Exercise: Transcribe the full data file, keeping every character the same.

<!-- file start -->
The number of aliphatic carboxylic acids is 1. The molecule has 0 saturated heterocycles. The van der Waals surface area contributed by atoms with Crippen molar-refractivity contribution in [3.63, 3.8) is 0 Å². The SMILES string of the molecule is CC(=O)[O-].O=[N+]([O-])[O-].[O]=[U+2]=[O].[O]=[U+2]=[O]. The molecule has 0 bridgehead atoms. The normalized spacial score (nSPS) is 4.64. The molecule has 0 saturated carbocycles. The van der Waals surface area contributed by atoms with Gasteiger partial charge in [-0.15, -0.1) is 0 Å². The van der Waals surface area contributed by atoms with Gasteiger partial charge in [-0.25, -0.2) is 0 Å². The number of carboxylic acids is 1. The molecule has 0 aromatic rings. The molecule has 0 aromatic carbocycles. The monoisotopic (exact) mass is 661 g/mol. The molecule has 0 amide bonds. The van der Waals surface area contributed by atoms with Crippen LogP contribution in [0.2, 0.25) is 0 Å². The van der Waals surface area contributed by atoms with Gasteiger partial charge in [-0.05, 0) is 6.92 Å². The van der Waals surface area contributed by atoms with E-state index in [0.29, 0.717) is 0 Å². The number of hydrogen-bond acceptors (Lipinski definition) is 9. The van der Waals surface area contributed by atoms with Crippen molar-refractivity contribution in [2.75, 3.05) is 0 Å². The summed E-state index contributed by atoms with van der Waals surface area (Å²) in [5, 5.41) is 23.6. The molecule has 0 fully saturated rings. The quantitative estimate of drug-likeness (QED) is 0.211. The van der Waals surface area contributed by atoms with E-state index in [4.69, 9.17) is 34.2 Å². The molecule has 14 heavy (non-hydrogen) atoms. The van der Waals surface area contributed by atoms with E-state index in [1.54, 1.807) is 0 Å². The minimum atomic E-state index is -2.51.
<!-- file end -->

The number of aliphatic carboxylic acids is 1. The molecule has 0 saturated heterocycles. The van der Waals surface area contributed by atoms with Crippen molar-refractivity contribution in [3.63, 3.8) is 0 Å². The SMILES string of the molecule is CC(=O)[O-].O=[N+]([O-])[O-].[O]=[U+2]=[O].[O]=[U+2]=[O]. The molecule has 0 bridgehead atoms. The normalized spacial score (nSPS) is 4.64. The molecule has 0 saturated carbocycles. The van der Waals surface area contributed by atoms with Gasteiger partial charge in [-0.15, -0.1) is 0 Å². The van der Waals surface area contributed by atoms with Gasteiger partial charge in [-0.25, -0.2) is 0 Å². The number of carboxylic acids is 1. The molecule has 0 aromatic rings. The molecule has 0 aromatic carbocycles. The monoisotopic (exact) mass is 661 g/mol. The molecule has 0 amide bonds. The van der Waals surface area contributed by atoms with Crippen LogP contribution in [0.2, 0.25) is 0 Å². The van der Waals surface area contributed by atoms with Gasteiger partial charge in [-0.05, 0) is 6.92 Å². The van der Waals surface area contributed by atoms with E-state index in [0.29, 0.717) is 0 Å². The number of hydrogen-bond acceptors (Lipinski definition) is 9. The van der Waals surface area contributed by atoms with Crippen molar-refractivity contribution in [2.75, 3.05) is 0 Å². The summed E-state index contributed by atoms with van der Waals surface area (Å²) in [5, 5.41) is 23.6. The molecule has 0 fully saturated rings. The quantitative estimate of drug-likeness (QED) is 0.211. The van der Waals surface area contributed by atoms with E-state index in [4.69, 9.17) is 34.2 Å². The molecule has 14 heavy (non-hydrogen) atoms. The van der Waals surface area contributed by atoms with E-state index in [1.54, 1.807) is 0 Å². The minimum atomic E-state index is -2.51.